(bytesUploaded, bytesTotal) => {
      const percentage = ((bytesUploaded / bytesTotal) * 100).toFixed(2);
      if (percentage === '100.00') {
        setDisplayStatus('Upload completed');
      } else {
        setDisplayStatus(`Uploaded ${percentage}%`);

  const onSuccess = useCallback(() => {
    setDisplayStatus('Upload completed');
  }, [setDisplayStatus]);

  const handleFileChange = useCallback(
    async (file) => {
      if (file === null) {
        // file was deleted
        setDisplayStatus('No file selected');
      const upload = new tus.Upload(file, {
        endpoint: `${API_SERVER_URL}/generate-tus-upload-request`,
        retryDelays: [0, 3000, 5000, 10000, 20000],
        metadata: {
          filetype: file.type,
        onAfterResponse: (req, res) => {
          try {
            // the unique identifier of the uploaded video
            const streamMediaId = res.getHeader('Stream-Media-ID');
          } catch (e) {
            // handle errors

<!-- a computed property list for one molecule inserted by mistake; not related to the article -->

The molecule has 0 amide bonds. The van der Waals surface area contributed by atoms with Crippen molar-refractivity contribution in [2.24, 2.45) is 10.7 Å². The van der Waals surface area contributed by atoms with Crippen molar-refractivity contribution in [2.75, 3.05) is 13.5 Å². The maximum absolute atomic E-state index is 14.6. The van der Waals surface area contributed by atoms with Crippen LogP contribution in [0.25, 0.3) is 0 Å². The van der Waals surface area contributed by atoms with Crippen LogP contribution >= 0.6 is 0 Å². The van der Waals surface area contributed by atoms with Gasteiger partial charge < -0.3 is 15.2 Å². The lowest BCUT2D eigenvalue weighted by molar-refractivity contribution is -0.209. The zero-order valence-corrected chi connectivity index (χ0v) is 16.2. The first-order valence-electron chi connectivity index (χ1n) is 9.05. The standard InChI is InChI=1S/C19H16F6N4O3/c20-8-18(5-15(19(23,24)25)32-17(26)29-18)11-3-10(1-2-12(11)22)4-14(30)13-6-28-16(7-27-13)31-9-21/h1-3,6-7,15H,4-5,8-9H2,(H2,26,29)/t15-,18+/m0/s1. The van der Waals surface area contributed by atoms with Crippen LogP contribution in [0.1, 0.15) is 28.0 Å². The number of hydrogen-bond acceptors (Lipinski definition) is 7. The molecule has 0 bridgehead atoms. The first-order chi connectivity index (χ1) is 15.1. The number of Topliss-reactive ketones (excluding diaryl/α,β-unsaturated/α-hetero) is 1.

// Check if there are any previous uploads to continue.
      upload.findPreviousUploads().then(function (previousUploads) {
        // Found previous uploads, so we select the first one.
        if (previousUploads.length) {

        // Start the upload
    [setDisplayStatus, onError, onProgress, onSuccess]

  return (
      <FileInput onChange={handleFileChange} {...props} />

tus 2.0

The company behind the tus 1.0, seeing its wide adoption, aspires to have the protocol become a truly open standard and thus has submitted it to be published as an IETF Internet Standard.

This will probably not change the specification of the protocol significantly but will strengthen the core part of it as an IETF standard and make the extensions optional.

The official implementation of the 2.0 version will be backward compatible and support the 1.0 version.

Benefits of tus protocol

  • Open: tus is not a product but an open and straightforward protocol, with implementations available in the most popular languages, including JavaScript, .Net, Ruby, Golang, and Java on the server, and JavaScript, iOS, Android, and others on the client.
  • Proven: tus 1.0 has been around since 2013, and many large-scale companies (like CloudFlare or Vimeo) have adopted it for their APIs.
  • Great UX: tus allows users to pick up where they left off their upload, whether the upload was accidentally interrupted or voluntarily paused, even if it happened days ago.


In the comment section of the Hacker News entry on tus published about nine years ago, there are some exciting discussions in which one of the protocol creators is taking part.

Discuss on Twitter